Why there is no natural potency to an artificial form

In the second book of the Physics, Aristotle says that to move from an interior principle is unique to natural things. St. Thomas objects to thisand says thatsome natural motions, like gravitational motions or the evaporation of water occur wholly from the outside. St. Thomas answers his own objection by saying that even though artificial things have some matter, there is no natural potency to an artificial form. Even in the evaporation of water, there is a passive principle in the water that by nature gives rise to steam, as opposed to giving rise to something else. But why is it the case that no natural potency could give rise to an artificial thing?

1.) It is evident that nature and art are different at the root. Our fist understandings of the natural are of what happen apart from human activity, and all art is a human activity.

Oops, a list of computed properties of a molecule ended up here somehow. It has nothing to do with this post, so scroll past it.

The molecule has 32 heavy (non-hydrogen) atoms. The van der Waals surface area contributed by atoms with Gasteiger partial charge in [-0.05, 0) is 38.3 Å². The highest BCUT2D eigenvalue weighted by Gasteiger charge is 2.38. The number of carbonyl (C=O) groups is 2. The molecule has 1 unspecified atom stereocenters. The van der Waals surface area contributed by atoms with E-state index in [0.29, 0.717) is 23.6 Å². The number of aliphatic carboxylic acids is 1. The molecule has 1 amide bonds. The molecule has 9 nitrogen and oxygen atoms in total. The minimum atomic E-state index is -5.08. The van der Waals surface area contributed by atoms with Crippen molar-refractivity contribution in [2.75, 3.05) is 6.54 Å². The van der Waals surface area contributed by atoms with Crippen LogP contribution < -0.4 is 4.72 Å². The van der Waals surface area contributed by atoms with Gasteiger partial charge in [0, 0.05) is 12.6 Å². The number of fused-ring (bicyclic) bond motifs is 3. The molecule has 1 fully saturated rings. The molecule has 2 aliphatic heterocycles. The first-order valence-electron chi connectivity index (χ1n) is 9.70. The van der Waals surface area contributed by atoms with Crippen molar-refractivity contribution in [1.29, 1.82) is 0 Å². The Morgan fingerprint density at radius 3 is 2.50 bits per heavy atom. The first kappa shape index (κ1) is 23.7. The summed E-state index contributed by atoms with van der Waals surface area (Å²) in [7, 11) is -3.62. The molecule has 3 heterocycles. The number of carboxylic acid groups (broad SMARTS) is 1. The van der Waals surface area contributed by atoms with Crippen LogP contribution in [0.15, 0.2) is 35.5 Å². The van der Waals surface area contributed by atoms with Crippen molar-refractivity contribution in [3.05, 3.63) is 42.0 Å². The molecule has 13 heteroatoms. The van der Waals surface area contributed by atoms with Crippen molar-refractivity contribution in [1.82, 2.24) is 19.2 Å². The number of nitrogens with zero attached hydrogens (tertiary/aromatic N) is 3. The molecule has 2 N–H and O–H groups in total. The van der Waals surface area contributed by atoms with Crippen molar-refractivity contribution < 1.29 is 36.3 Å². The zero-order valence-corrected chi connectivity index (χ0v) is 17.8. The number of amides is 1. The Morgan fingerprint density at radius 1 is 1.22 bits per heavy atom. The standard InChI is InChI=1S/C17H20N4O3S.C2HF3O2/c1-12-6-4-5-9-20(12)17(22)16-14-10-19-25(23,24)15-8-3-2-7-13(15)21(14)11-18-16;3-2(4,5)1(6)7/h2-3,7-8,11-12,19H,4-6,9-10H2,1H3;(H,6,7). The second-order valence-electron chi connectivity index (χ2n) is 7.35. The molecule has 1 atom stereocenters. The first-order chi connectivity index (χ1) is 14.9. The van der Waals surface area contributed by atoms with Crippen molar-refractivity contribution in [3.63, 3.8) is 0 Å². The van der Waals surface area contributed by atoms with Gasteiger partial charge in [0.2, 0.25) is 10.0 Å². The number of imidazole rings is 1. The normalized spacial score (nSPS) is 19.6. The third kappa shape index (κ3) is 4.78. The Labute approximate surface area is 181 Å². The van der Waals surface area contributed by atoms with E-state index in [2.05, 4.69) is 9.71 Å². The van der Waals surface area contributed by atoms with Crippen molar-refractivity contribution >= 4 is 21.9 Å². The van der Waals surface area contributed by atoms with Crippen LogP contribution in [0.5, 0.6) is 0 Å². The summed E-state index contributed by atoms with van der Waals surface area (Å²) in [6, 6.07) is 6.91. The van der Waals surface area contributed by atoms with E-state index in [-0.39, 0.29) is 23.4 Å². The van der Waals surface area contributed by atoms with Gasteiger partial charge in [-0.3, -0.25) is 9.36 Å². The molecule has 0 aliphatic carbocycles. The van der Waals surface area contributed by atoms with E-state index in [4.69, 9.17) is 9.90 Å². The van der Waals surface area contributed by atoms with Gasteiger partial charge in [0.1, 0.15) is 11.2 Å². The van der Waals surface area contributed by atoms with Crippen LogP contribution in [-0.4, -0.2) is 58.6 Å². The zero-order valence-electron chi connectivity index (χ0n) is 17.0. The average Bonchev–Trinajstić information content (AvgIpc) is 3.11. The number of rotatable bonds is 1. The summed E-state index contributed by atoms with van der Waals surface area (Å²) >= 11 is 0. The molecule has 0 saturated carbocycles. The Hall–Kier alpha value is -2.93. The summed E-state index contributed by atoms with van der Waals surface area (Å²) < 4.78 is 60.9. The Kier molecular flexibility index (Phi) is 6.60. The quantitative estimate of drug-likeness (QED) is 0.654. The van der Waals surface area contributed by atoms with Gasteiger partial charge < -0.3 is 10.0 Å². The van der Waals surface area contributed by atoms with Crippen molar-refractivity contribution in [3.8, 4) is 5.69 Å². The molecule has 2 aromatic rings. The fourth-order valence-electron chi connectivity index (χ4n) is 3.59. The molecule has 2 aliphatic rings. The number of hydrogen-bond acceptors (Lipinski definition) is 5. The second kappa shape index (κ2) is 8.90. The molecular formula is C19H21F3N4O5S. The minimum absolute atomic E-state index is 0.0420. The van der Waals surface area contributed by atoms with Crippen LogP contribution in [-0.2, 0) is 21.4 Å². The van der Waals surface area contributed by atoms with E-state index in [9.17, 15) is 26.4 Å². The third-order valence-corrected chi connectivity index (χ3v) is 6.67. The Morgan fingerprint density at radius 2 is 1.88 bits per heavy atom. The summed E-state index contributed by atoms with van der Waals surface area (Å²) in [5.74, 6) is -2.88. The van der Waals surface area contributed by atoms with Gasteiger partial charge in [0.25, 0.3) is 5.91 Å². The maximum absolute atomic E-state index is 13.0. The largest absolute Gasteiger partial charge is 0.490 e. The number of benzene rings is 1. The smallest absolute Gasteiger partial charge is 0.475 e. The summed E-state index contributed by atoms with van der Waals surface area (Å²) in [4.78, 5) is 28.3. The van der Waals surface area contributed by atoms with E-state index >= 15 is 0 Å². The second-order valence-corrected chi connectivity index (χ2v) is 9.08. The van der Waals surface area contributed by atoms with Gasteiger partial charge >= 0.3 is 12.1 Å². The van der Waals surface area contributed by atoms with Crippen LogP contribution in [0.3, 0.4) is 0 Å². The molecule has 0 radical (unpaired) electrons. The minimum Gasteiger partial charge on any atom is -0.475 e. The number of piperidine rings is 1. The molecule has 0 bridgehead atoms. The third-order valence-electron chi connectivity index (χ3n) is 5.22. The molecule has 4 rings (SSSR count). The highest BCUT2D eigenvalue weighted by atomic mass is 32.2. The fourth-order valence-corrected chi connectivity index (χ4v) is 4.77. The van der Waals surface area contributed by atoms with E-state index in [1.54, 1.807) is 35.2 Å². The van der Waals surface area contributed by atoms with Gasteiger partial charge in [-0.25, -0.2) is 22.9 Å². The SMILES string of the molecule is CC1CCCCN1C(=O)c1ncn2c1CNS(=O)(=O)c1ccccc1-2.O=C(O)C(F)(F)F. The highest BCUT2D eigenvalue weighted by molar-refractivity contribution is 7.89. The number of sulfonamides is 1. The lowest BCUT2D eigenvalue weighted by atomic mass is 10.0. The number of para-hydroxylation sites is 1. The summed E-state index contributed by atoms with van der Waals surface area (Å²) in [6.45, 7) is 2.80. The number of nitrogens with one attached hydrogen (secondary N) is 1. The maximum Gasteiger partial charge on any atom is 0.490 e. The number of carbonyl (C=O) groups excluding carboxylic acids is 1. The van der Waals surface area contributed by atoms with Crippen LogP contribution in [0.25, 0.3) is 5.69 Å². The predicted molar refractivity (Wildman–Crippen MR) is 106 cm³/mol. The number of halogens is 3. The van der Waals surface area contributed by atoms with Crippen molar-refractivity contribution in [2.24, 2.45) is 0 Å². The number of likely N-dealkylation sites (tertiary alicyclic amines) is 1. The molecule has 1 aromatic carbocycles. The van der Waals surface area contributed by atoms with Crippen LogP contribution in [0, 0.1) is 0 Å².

2.) The only reason to speak of “natural potency” is to indicate what is able to become some nature. Even if, per impossibile, some artifact came to be from a natural potency, it would only come to be per accidens, like a plummer that doing heart surgery (after he went to medical school).

3.) If there were some natural potency to an artificial form, then this artificial form would come to be either by an artist, or not. If not by an artist, then some art would not depend on an artist, which is absurd. If an artist made it, he only did so by giving some accident to a subject that was already constituted in nature, and which thereofre is already essentially complete without the artist’s activity.

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